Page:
Following the Money

State legislators working on a contract dispute in CHIP say they can't get answers to their questions about why HHSC started self-insuring part of the program while continuing to make premium payments to a company for that same insurance.

Members of the House General Investigating Committee, following up on a report from the State Auditor, say they haven't found anyone in the agency who is able and willing to tell them who made those decisions and why. They were hoping to talk to Jason Cooke, the CHIP chief who left the agency earlier this summer; he answered their request with a message that he might be willing to meet privately with the members of that committee later. The panel, headed by Rep. Kevin Bailey, D-Houston, will probably also call on Don Gilbert — Cooke's boss during the period in question — to talk about what happened. Bailey said the agency's handling of the contract was either "corrupt or incompetent," but said he didn't yet know where to assign the blame.

The state auditor's report said the state spilled up to $20 million in "unnecessary or excessive payments" to Clarendon National Insurance Co, a company hired to handle CHIP business in some parts of the state. An actuarial consultant working for CHIP at the time told the House panel that he warned them several times that the payments to Clarendon looked excessive, but said he wasn't in a decision-making position and couldn't answer questions about who decided what and why they decided it. The company, though asked to testify (they weren't subpoenaed), didn't send anyone to the hearings, and Bailey said the committee is still talking about what to do about that.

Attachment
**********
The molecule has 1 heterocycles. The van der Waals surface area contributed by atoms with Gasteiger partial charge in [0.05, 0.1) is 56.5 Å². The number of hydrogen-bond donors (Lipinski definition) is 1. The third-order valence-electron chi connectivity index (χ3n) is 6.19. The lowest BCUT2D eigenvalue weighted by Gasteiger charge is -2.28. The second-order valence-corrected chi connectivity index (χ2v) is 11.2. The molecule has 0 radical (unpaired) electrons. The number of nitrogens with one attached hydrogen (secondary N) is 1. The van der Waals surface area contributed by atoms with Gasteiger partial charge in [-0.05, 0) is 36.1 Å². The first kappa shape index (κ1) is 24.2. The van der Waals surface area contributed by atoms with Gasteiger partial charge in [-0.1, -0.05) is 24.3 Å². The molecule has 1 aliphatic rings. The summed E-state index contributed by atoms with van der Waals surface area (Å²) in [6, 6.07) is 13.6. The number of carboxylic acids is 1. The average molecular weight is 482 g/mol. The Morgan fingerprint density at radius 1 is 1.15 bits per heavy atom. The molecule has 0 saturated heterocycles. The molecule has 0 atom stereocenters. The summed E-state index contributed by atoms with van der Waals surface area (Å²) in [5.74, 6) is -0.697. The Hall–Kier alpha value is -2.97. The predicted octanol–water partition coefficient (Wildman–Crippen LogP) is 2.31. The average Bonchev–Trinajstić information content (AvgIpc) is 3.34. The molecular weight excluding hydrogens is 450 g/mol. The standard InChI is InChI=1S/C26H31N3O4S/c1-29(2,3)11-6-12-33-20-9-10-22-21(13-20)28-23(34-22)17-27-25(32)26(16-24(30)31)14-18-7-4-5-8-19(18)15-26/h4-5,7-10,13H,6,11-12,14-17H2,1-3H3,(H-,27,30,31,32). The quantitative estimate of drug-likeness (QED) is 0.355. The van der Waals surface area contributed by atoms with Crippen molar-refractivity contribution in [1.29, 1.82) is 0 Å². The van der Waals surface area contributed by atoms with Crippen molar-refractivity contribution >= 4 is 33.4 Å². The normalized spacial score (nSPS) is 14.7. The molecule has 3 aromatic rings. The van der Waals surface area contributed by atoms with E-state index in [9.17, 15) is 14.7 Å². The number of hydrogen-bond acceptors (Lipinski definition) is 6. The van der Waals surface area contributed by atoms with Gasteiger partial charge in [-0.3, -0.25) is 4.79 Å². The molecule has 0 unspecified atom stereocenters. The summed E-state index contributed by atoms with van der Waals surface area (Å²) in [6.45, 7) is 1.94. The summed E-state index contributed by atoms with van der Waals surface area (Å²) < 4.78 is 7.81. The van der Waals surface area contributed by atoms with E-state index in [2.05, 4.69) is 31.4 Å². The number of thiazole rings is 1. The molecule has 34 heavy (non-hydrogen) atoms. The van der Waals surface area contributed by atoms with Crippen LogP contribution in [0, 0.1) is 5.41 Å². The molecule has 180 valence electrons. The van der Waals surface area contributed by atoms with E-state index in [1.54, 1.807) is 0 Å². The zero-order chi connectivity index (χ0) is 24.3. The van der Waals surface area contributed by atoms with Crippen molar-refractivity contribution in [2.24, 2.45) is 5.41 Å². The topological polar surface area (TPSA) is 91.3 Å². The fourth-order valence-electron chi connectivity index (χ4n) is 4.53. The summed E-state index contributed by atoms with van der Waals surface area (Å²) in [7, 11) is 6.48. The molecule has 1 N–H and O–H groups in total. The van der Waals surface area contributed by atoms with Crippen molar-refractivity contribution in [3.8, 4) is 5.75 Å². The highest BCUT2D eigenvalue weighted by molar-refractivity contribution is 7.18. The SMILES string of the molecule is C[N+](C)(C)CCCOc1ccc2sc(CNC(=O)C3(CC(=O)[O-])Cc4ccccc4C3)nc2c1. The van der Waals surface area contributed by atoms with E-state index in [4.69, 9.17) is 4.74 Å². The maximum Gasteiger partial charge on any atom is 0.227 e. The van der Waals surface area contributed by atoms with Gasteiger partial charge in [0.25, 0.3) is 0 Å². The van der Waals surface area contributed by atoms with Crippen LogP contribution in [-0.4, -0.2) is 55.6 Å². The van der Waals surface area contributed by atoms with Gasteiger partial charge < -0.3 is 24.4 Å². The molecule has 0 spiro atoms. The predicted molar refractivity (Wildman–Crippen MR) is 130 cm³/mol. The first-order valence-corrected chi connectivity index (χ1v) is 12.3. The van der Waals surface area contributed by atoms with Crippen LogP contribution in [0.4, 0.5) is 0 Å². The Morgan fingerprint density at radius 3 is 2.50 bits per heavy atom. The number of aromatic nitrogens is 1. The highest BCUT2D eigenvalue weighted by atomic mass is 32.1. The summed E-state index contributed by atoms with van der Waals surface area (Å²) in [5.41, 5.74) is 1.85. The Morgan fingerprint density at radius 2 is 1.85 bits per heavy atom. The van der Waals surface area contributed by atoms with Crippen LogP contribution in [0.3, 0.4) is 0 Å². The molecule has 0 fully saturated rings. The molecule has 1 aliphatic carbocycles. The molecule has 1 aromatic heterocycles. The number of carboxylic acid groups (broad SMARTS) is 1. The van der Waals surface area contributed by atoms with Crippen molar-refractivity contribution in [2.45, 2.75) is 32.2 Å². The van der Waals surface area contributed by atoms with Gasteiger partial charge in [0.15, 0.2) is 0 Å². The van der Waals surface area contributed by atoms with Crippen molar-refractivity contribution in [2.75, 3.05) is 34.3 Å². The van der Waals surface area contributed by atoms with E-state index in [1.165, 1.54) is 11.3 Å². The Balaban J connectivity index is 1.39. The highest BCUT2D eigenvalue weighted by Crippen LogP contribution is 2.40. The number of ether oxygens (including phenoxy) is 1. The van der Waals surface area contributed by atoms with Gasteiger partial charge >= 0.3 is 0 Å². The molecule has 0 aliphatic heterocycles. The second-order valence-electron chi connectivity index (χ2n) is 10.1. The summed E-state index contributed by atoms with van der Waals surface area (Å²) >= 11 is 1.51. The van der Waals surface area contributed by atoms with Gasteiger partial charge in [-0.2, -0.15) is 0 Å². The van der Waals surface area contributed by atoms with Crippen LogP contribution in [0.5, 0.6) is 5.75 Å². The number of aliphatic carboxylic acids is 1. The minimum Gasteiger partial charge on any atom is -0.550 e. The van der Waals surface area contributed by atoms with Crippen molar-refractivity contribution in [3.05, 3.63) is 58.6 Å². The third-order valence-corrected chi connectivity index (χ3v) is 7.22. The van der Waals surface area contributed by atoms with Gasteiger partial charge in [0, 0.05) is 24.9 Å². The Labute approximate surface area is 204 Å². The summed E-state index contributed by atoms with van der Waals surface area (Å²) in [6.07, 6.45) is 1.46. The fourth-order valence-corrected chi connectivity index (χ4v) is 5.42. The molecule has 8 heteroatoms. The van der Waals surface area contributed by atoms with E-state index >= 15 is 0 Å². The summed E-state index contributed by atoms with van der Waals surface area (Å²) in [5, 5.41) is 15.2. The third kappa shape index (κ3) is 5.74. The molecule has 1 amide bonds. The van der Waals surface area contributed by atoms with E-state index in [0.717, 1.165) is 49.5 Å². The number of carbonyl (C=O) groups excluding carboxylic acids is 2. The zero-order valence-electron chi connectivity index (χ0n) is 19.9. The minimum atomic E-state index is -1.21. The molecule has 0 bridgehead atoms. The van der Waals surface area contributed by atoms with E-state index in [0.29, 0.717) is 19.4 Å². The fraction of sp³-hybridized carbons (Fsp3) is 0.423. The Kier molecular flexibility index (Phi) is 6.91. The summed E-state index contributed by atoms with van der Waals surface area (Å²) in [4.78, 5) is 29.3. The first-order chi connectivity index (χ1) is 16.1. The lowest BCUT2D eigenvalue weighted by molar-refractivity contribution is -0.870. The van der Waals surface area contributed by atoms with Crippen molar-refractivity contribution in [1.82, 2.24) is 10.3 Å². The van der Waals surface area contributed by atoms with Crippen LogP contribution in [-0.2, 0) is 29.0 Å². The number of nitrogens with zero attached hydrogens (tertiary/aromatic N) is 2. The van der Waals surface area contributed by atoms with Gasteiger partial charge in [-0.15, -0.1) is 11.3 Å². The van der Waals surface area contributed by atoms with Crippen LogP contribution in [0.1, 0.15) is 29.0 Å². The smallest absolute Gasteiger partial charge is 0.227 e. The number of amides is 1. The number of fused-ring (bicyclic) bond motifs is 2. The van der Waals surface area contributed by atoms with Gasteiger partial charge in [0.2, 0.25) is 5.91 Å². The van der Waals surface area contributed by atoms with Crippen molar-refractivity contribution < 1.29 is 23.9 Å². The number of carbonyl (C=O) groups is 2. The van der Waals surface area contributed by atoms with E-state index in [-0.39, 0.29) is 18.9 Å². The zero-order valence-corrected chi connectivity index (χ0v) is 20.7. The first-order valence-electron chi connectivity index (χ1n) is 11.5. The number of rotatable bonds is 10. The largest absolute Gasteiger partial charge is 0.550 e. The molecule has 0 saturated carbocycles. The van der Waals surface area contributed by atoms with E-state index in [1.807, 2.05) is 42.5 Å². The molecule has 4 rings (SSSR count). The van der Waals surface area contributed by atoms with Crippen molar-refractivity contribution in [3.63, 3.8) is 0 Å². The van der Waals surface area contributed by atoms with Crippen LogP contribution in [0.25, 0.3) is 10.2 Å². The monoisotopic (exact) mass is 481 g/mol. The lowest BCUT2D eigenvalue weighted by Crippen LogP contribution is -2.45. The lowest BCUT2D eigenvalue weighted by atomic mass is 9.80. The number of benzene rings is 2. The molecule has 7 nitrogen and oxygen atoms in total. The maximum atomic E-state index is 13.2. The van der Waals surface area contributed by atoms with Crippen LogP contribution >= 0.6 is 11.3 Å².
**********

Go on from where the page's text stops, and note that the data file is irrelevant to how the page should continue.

The company quietly sent some lobbyists to watch; those folks handed out fact sheets to reporters defending the company and saying the words of the auditors have been "anything but fair." According to that two-pager, the company saved the state money and has been treated like a "piñata" for its trouble. They close by saying they'll take part in "full and fair legislative and administrative reviews of the contract and of our performance."

Oldie Goldies

The problems with school finance aren't exactly what they were the last time we were in court listening to arguments, but the tune is familiar.